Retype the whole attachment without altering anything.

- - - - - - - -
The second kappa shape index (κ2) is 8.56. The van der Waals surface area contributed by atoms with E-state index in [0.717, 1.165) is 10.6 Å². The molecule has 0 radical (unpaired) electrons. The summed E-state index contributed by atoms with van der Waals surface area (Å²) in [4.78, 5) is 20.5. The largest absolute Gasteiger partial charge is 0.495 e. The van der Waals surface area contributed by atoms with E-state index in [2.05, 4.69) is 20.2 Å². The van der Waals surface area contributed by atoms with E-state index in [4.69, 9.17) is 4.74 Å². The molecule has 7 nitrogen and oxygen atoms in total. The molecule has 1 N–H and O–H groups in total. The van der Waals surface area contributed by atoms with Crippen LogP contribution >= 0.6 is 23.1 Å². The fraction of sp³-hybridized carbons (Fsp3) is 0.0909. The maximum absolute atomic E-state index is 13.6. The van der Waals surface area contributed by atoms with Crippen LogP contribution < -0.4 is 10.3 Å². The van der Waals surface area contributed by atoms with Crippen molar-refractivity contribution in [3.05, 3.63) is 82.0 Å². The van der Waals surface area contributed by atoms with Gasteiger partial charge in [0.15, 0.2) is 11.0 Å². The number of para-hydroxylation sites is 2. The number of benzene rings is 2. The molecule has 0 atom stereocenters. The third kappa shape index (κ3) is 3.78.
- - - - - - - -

The second kappa shape index (κ2) is 8.56. The van der Waals surface area contributed by atoms with E-state index in [0.717, 1.165) is 10.6 Å². The molecule has 0 radical (unpaired) electrons. The summed E-state index contributed by atoms with van der Waals surface area (Å²) in [4.78, 5) is 20.5. The largest absolute Gasteiger partial charge is 0.495 e. The van der Waals surface area contributed by atoms with E-state index in [2.05, 4.69) is 20.2 Å². The van der Waals surface area contributed by atoms with E-state index in [4.69, 9.17) is 4.74 Å². The molecule has 7 nitrogen and oxygen atoms in total. The molecule has 1 N–H and O–H groups in total. The van der Waals surface area contributed by atoms with Crippen LogP contribution >= 0.6 is 23.1 Å². The fraction of sp³-hybridized carbons (Fsp3) is 0.0909. The maximum absolute atomic E-state index is 13.6. The van der Waals surface area contributed by atoms with Crippen LogP contribution < -0.4 is 10.3 Å². The van der Waals surface area contributed by atoms with Crippen molar-refractivity contribution in [3.05, 3.63) is 82.0 Å². The van der Waals surface area contributed by atoms with Gasteiger partial charge in [0.15, 0.2) is 11.0 Å². The number of para-hydroxylation sites is 2. The number of benzene rings is 2. The molecule has 0 atom stereocenters. The third kappa shape index (κ3) is 3.78.